- Oilpan Leak! Help

Here is a good cn90 DIY on changing your oil the gravity feed way:
- DIY: E39 Changing engine oil made simple

And, read this BEFORE you select a vacuum extractor:
- DIY - BMW E39 Oil & Filter Change (vacuum extraction method)
- Why I don't recommend the Motive Vacuum Oil Extractor ...

Note the bevy of potential solutions:
- Use a 6mm wide screwdriver to spin the broken half out
- Use an EX-4 screw extractor (aka easy out) to spin the broken half out <-- recommended
- Reverse drill the steel broken half out of the aluminum oil pan
- Retap the stripped threads in the aluminum oil pan (but generally the bolt breaks before the threads strip)
- Wrap teflon tape on the threads of a new bolt and screw it in abutting the broken bolt half
- Heli-coil the stripped threads in the aluminum oil pan
- Drop the E39 V8 il pan to access the bolt if it fell through (dropping the E39 I6 oil pan is a nightmare)
- Weld over the hole and use the MightyVac oil extractor from the dipstick forever more
- Weld over the hole and use the oil level sensor as the drain plug instead
- Access the broken bolt inside the oil pan through the leveling sensor opening
- Buy an aftermarket oil drain bolt (e.g., EAS Tuning magnetic bolt, or Fumoto drain valve)
- Some people even bought a new oil pan!

Here's a one-line summary of all threads above for the E39 the VERY best of E39 Links thread:
- How to fix broken or stripped oil drain pan plug bolt threads (1) (2) (3) (4) (5) (6) (7) (8) (9) (10) (11) (12) (13) (14) (15) (16) (17)

Last edited by bluebee; 10-07-2010 at 10:28 PM.
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  #88  
Old 10-19-2010, 04:11 PM
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bluebee bluebee is offline
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As another example of how not to change your oil, see this V8 stripped oil drain plug thread.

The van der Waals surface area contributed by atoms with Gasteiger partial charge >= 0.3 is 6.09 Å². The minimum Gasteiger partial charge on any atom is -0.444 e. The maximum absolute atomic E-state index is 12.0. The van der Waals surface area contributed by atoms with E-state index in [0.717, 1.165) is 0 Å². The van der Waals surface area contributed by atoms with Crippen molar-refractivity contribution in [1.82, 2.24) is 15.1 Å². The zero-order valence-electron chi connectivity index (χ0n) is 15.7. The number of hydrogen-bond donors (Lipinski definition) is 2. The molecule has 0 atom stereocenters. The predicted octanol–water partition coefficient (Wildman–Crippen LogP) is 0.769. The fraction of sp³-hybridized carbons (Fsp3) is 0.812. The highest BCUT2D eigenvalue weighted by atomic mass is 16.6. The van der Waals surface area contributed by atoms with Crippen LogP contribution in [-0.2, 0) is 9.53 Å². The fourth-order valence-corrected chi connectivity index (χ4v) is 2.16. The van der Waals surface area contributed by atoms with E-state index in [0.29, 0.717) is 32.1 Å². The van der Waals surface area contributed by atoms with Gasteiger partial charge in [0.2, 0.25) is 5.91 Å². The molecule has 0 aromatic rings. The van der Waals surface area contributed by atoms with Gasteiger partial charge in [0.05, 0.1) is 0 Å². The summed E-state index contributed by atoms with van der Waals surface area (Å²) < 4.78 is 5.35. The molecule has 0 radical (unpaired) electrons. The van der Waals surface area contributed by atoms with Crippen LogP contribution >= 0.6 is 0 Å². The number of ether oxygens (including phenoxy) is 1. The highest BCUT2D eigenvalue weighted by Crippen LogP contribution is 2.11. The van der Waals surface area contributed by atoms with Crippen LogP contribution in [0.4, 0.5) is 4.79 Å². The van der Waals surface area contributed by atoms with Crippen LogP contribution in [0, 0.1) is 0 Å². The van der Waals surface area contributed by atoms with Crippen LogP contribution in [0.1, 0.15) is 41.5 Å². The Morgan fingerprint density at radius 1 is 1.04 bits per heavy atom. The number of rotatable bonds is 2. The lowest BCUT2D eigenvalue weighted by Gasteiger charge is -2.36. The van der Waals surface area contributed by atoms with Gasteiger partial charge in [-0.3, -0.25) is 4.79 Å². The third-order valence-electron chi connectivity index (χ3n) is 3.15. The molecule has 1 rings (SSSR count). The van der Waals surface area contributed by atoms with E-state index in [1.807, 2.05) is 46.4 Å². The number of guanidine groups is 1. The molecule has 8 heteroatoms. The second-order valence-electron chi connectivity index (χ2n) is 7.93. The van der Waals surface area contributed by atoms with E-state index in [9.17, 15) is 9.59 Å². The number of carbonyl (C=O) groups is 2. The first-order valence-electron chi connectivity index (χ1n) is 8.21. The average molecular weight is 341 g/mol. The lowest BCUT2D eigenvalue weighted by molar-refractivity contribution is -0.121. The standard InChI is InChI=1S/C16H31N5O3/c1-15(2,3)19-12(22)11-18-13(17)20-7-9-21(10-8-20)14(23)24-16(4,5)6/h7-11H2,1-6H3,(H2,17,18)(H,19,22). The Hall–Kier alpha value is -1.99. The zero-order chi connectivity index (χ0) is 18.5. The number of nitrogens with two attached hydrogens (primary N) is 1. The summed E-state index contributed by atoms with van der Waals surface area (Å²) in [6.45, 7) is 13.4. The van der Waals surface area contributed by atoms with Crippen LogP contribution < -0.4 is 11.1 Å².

Notice that the V8 plug is different than the I6 plug:
I6 = hollow, almost always the head breaks off, hard to remove pan
V8 = solid, often the threads strip on the plug, easy to remove pan

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  #89  
Old 10-27-2010, 09:02 PM
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For the record, to help others, I compressed the list of useful stripped oil pan drain bolt threads in the bestlinks thread for easier reference:
- How to fix broken or stripped oil drain pan plug bolt threads (0) (1) (2) (3) (4) (5) (6) (7) (8) (9) (10) (11) (12) (13) (14) (15) (16) (17) (18)

And, I just found this nice cn90 multi-model BMW oil pan R&R and oil pan gasket DIY in the E39 forums (1) to help someone with a BMW 2000 528i leaky oil pan gasket who needed a BMW E39 528i oil pan gasket DIY.

STRAIGHT Fromt Mitchell Repair Book:

OIL PAN Removal
1. Drain engine oil. Disconnect wiring from oxygen sensor. Detach wiring from holder at transmission crossmember.

2. Remove bolts and exhaust pipes from exhaust manifold. On vehicles with automatic transmission, remove crossmember for center of gravity suspension.

3. Remove bolts, and detach exhaust pipe from transmission holder. Detach rubber rings from exhaust pipes. Remove rear bolts and lower exhaust assembly down.

4. On all models, release hinge at hood, and prop hood open past center position. Remove air cleaner/air mass sensor assembly.

5. Remove generator air intake duct.Remove rivets, and pull out radiator cooling fan cowl. Using Pulley Holder (11-5-030) and 32-mm Wrench (11-5-040), turn cooling fan nut clockwise to remove cooling fan. Remove clips at top of radiator.

6. On 3-series, remove grille from fresh air intake duct. Remove electrical lead along fresh air intake duct. Remove right holder and fresh air intake duct.